Pander Bears

I can accept valid criticism. Without sincere critique it's virtually impossible to improve. But the past week or so I observed two local media outlets cross the line from objective critique to subjective sensationalism and they need to be called out.

The first instance was with the Cincinnati Enquirer. They published a front page story this week exposing the merger of two of the more economically challenged schools in the Cincinnati Public School District. Apparently the district rushed the merger, moving it up from mid-school year to this past August, which led to a bit of chaos as the new school opened. And, as could be predicted, the decision led to a slew of disciplinary problems, many of which were overlooked. Within a few months the principal had resigned and it seems that, by the beginning of the new year, things had finally begun to settle down. But apparently the Enquirer felt it was a front page story that the public needed to know.

Now I'm not going to defend CPD's ill-advised planning here, as it was indeed a hastily decision that created a disordered environment. But the Enquirer took a non-story and ran with it. Notice the headline screams, "Chaos" and "Violence." They also claim that parents feared for their children's safety. Understand that this is the typical media formula to elicit a response from suburban folk who think inner-city folk are savages [witness: the next day letter from Shana in Green Township].

There's no doubt that these are some of the roughest schools in the city. Absentee parentism and poverty abound and disciplinary problems will always be a challenge in these schools. But nowhere in the story is there a quote from any of the concerned parents referenced. Additionally, the Enquirer cites three incidents that very well could have happened in any school in America and, therefore, feel justified with using the term "violence." To bolster the argument, they include a student dropping an F-bomb to a teacher. Again, I highly doubt that such behavior is only found in the ghetto. The only "eyewitness" quoted is someone who said they never witnessed the horrible behavior described in the article.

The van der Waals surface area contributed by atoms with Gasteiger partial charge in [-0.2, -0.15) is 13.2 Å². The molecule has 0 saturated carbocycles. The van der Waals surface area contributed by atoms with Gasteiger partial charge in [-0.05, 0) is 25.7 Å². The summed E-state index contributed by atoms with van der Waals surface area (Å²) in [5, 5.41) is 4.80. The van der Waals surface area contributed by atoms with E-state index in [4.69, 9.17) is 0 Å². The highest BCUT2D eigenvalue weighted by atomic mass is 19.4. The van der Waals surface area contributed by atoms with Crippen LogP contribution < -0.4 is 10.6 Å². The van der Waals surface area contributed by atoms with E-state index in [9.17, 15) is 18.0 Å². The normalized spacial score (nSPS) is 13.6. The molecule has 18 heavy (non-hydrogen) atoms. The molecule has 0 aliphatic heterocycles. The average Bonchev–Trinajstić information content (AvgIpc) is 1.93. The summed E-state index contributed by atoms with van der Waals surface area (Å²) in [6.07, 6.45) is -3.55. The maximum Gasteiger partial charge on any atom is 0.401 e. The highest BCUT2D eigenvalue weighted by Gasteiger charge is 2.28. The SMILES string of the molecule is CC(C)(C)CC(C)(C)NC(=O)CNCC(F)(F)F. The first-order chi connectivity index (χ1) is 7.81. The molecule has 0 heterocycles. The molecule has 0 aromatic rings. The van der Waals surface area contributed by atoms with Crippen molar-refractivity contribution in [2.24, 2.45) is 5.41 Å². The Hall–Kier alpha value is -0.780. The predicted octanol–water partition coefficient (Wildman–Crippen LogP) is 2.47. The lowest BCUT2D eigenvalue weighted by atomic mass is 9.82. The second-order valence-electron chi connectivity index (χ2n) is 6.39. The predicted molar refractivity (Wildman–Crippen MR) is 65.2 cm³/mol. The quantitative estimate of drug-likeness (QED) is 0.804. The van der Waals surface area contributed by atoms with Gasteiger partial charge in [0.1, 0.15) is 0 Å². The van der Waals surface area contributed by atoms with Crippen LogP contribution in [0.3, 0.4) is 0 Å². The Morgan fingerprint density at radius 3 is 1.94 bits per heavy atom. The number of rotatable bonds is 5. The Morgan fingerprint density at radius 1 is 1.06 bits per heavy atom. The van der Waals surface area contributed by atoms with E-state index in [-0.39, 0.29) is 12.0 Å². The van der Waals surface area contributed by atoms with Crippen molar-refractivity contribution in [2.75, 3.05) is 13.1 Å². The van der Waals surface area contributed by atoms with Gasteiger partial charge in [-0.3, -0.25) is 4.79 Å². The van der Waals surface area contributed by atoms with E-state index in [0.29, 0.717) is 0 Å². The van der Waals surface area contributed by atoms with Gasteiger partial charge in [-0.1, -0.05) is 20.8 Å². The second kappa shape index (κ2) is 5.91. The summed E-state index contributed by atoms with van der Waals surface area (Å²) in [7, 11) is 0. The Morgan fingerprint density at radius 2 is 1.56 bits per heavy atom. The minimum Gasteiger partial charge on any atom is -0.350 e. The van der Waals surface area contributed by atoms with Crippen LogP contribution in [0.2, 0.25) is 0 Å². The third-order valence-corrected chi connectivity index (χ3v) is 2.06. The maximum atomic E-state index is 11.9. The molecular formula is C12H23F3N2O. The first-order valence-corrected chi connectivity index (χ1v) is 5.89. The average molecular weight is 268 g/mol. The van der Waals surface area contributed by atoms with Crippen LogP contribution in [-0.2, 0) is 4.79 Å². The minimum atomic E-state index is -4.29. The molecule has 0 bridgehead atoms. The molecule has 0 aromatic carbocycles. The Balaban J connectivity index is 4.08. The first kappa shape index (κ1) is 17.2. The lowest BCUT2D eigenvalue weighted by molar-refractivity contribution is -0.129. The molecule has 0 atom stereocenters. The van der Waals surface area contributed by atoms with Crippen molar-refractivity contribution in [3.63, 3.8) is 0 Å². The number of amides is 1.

This story is doing nothing more than pandering to the suburban newspaper-purchasing public who want to feel like their community is safer and more civilized than the city. Unless suburban schools are held to the same scrutiny, this is irresponsible reporting.

But the Enquirer isn't the only local media outlet dumping on Cincinnati Public. Channel 5 News decided that sweeps would be a convenient time to engage viewers by encouraging even more animosity towards the city. They reported that while the Cincinnati Public School District continually asks for tax dollars, they're actually holding a $6million art collection. News 5 proceeded to produce an entire segment to ask why they haven't sold the art to help make up the budget. Again, this is a non-story that made it on air. The art has been donated to the district for over 100 years by the students and citizens of Cincinnati so that future generations can be exposed to pieces of fine art. These donations weren't intended to be pawned off when budgets get a little bad. But I guess News 5 doesn't think kids in city schools should be allowed to experience culture.

Additionally, if News 5 really wants to probe funding issues, why don't they investigate state governments to see why they don't sell state parks to housing developers to balance their budgets? And while they're at it, maybe News 5 can ask why the US Government doesn't sell Florida to the Cubans so they can balance the federal budget. The premise behind the story is moronic and it can never escape it, so it's a waste— end of discussion.

But if that isn't enough, the same News 5 reporter did another sweeps story about how safe the downtown really is— or isn't. He spent an entire night on the streets of downtown on a Friday night with a camera to do some in-depth research on the topic. Even while citing statistics that prove downtown is much safer than it's been in decades, the reporter gets excited because he finds someone who will sell him crack [he says he chose not to purchase]. Additionally, he's aiming for a Murrow award when he actually films a drug deal going down and observes that there is no police around. Forget to note that he's on Court Street at 3am on a Friday night. There is no residential or restaurant for blocks around that area. Do you think CPD can be everywhere all the time? I'd love to see him do the same thing in Newport, Covington, even Blue Ash on a Friday night and see what he came up with. I'm sure downtown is the only place in the city where drugs are dealt.

But the reporter doesn't give a rip because the fact-ignoring story does the job: pandering to the suburban television watching public who want to feel like their community is safer and more civilized than the city.

Like I said, if there is legitimate criticism that needs to be levied, it's the responsibility of the local media to do so. But if they're going to continue to produce this biased crap without holding suburban areas to the same standards, than they're no more credible than the Onion. Actually, I'll go as far as saying as News 5 should be avoided at all cost. It's junior-high journalism at its finest. And my apologies to those junior-highers I've offended.

I should note that, in the midst of my bitterness, I was pleasantly surprised to see Channel 9 do a story citing What's Good In Cincinnati. It wasn't amazing, but it definitely a positive presentation about our area— much more impressive than the news items referenced earlier in this post. The media should report the news, not create it to sell papers or attract cheap ratings.